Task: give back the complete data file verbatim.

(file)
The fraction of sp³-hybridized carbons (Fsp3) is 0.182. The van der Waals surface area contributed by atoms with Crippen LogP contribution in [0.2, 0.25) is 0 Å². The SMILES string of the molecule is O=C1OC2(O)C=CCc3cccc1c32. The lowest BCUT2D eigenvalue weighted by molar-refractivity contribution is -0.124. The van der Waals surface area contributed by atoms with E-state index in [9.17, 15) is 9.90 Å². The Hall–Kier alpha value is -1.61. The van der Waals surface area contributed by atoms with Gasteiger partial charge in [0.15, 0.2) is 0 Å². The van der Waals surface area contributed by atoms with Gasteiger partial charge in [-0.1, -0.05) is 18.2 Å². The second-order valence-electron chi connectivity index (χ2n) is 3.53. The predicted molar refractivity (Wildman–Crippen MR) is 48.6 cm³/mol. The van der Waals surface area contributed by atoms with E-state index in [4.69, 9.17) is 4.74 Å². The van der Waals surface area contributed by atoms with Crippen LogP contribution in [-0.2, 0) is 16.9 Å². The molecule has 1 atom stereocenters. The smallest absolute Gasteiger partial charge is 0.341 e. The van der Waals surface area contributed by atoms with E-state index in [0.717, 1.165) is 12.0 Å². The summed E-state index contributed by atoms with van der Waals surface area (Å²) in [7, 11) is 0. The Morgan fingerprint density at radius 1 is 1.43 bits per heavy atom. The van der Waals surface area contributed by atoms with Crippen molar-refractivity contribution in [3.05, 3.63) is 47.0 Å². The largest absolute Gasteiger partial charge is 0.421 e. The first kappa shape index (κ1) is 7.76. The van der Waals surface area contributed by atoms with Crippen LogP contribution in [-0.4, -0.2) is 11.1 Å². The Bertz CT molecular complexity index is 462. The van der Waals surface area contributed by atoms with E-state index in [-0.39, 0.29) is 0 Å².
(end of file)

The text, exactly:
The fraction of sp³-hybridized carbons (Fsp3) is 0.182. The van der Waals surface area contributed by atoms with Crippen LogP contribution in [0.2, 0.25) is 0 Å². The SMILES string of the molecule is O=C1OC2(O)C=CCc3cccc1c32. The lowest BCUT2D eigenvalue weighted by molar-refractivity contribution is -0.124. The van der Waals surface area contributed by atoms with E-state index in [9.17, 15) is 9.90 Å². The Hall–Kier alpha value is -1.61. The van der Waals surface area contributed by atoms with Gasteiger partial charge in [0.15, 0.2) is 0 Å². The van der Waals surface area contributed by atoms with Gasteiger partial charge in [-0.1, -0.05) is 18.2 Å². The second-order valence-electron chi connectivity index (χ2n) is 3.53. The predicted molar refractivity (Wildman–Crippen MR) is 48.6 cm³/mol. The van der Waals surface area contributed by atoms with E-state index in [4.69, 9.17) is 4.74 Å². The van der Waals surface area contributed by atoms with Crippen LogP contribution in [-0.2, 0) is 16.9 Å². The molecule has 1 atom stereocenters. The smallest absolute Gasteiger partial charge is 0.341 e. The van der Waals surface area contributed by atoms with E-state index in [0.717, 1.165) is 12.0 Å². The summed E-state index contributed by atoms with van der Waals surface area (Å²) in [7, 11) is 0. The Morgan fingerprint density at radius 1 is 1.43 bits per heavy atom. The van der Waals surface area contributed by atoms with Crippen molar-refractivity contribution in [3.05, 3.63) is 47.0 Å². The largest absolute Gasteiger partial charge is 0.421 e. The first kappa shape index (κ1) is 7.76. The van der Waals surface area contributed by atoms with Crippen LogP contribution in [-0.4, -0.2) is 11.1 Å². The Bertz CT molecular complexity index is 462. The van der Waals surface area contributed by atoms with E-state index in [-0.39, 0.29) is 0 Å².